Juelsgaard Intellectual Property and Innovation Clinic students Mondee Lu, ’20, and Annie Wanless, ’21, recently submitted an amicus brief on behalf of eight HIV research, policy, and advocacy organizations in Staley v. Gilead, an antitrust case in federal court in the Northern District of California. The case alleges that Gilead and three other pharmaceutical companies engaged in a variety of anticompetitive actions to keep the cost of HIV treatment unreasonably high, largely by preventing the development of generic HIV drugs and delaying their entry into the U.S. market. The Clinic worked with amici to submit a brief that highlights the dire impact of these alleged actions on health outcomes for people with HIV in America.
Amici – Treatment Action Group, AIDS Action Baltimore, the Foundation for AIDS Research (amfAR), AVAC, Health GAP (Global Access Project), Housing Works, the SERO Project, and the US PLHIV Caucus – work to ensure lifesaving and preventive HIV treatments are accessible and affordable for all who need them.
Increasing access to cheaper generic drugs is a key part of this strategy. But the complaint in this case alleges that Gilead and its co-conspirators took illegal actions, including agreements that unlawfully extended the patent life on their drugs, that limited access to treatment, delayed or prevented generic HIV treatment from reaching the market in a timely fashion, and kept prices artificially high. The companies’ alleged actions to inflate drug prices have had profoundly negative consequences for the people and communities amici serve.
Gilead and the other pharmaceutical company defendants have asked the court to dismiss the case. The Clinic worked closely with the amici to prepare a brief that supports the plaintiffs’ opposition to these motions to dismiss. Amici’s brief brings to the court’s attention the real world impacts of the alleged anticompetitive conduct, including exorbitant prices, fewer drug options, less innovation, diminished competition, and worse health outcomes for people with HIV in America. The Clinic submitted the brief to provide the court with amici’s unique and informed perspectives about the critical importance of this case.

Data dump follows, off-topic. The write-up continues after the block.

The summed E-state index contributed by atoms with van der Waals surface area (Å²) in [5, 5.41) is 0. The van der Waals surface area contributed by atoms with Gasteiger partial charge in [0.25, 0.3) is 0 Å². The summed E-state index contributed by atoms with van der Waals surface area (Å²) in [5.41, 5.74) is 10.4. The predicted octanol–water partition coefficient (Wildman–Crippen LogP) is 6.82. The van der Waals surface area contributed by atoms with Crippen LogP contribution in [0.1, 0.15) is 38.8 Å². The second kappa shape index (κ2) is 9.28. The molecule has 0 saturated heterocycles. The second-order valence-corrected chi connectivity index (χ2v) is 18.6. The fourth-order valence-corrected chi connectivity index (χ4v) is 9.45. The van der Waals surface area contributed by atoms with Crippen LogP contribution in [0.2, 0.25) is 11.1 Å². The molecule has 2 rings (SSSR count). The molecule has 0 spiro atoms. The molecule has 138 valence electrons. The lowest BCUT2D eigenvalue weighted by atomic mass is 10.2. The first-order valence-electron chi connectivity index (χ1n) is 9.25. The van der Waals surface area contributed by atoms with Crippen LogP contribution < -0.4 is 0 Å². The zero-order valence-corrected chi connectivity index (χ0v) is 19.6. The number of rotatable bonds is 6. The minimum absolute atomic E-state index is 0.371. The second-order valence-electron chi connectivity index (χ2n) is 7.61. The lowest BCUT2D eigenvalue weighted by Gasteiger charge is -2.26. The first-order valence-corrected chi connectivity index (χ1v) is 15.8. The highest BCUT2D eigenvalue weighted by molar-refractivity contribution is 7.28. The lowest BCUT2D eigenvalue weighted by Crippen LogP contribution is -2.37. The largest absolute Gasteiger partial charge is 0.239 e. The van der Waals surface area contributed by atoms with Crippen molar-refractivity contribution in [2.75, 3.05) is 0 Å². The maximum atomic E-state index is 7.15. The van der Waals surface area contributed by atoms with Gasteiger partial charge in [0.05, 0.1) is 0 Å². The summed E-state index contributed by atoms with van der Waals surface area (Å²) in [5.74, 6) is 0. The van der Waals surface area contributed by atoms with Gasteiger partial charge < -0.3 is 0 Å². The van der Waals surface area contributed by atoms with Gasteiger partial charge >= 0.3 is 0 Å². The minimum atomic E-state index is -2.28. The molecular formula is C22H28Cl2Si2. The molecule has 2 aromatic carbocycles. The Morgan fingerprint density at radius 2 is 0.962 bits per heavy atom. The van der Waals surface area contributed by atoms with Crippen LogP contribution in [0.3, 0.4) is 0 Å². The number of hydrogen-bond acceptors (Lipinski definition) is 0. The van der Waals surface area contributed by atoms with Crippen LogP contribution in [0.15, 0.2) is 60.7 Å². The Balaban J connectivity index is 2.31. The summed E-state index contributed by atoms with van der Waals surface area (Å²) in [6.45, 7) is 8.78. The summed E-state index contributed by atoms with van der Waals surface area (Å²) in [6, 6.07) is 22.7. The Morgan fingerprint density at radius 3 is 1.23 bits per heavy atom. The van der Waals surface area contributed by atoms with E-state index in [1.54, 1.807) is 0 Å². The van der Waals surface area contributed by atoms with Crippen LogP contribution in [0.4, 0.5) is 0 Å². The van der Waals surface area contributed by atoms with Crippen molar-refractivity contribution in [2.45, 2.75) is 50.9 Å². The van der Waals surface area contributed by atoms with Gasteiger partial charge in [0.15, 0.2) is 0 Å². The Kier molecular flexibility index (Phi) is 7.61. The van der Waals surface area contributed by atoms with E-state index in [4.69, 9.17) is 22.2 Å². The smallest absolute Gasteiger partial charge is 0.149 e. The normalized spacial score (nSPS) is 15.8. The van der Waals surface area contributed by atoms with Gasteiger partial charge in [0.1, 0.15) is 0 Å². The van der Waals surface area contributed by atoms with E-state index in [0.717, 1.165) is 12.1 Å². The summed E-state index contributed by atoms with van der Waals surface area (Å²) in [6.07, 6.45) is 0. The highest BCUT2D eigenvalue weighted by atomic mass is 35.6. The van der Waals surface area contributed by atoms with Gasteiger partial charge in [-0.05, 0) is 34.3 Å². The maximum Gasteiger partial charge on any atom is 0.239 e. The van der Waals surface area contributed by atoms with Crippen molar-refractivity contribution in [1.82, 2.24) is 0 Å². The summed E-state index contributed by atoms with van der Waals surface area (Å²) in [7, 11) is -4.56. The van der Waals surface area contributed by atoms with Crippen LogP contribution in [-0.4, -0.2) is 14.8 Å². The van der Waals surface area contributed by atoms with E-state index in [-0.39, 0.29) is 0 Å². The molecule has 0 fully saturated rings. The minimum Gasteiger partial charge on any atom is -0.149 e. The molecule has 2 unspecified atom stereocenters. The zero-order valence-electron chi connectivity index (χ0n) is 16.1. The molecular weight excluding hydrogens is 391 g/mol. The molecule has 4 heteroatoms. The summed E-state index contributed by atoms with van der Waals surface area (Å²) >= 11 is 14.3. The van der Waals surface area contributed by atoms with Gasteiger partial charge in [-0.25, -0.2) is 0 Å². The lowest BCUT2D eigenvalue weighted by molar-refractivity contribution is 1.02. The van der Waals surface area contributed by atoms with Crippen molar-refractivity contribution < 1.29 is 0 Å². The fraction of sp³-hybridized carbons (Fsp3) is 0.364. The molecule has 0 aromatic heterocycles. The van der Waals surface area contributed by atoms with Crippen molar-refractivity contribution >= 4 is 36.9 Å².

Over one million people in the United States live with HIV. Advances in treatment mean people with HIV can live long healthy lives, and people at risk of HIV can take preventive treatment (called PrEP) that reduces the risk of infection by 90%. Yet despite the existence of such treatment, over 40,000 Americans are newly diagnosed with HIV each year and 17,000 Americans progress from HIV to AIDS each year. Moreover, less than 10% of people who would benefit from PrEP filled prescriptions last year.
Today, 80% of people on an HIV treatment regimen in the United States take at least one Gilead product every day. And because Gilead has patent exclusivity on the only PrEP treatments available, 100% of people who use PrEP take Gilead products. Some of these products should have already faced competition, resulting in lower prices and better health outcomes. But Gilead’s alleged anticompetitive actions continue to stifle this potential competition and keep the end of the HIV epidemic out of reach.
Amici see firsthand how Gilead’s alleged restraints on competition affect U.S. consumers. While countries like Denmark and the United Kingdom have made strides towards generic HIV treatment substitution, Gilead’s alleged actions have denied American consumers the generic competition needed to make similar progress towards more affordable treatment. HIV treatment prices remain higher in the United States than almost anywhere else in the world – up to ten times higher than in comparable developed countries.
These manipulated prices lead to poor health outcomes in the United States because affordability is closely tied to access to treatment. Because of high costs as well as fragmented health systems, only 53% of Americans with HIV are able to access sustained HIV treatment necessary to achieve viral suppression – a status that improves health outcomes and eliminates the risk of transmitting the virus to others. In Western Europe, by contrast, 74% of people with HIV achieve this status. Amici’s brief argues that the current lawsuit should be allowed to proceed in order to stop Gilead’s distortion of the HIV treatment market and to bolster positive health outcomes.
The Clinic and its amici submitted this brief to help the court understand that the outcome of this case will have huge ramifications for the future of HIV treatment and prevention efforts in the United States. The lives and well-being of over one million Americans depend on these markets functioning openly and competitively.
For more information about the amici brief and the case, visit the Clinic’s Staley v. Gilead case page.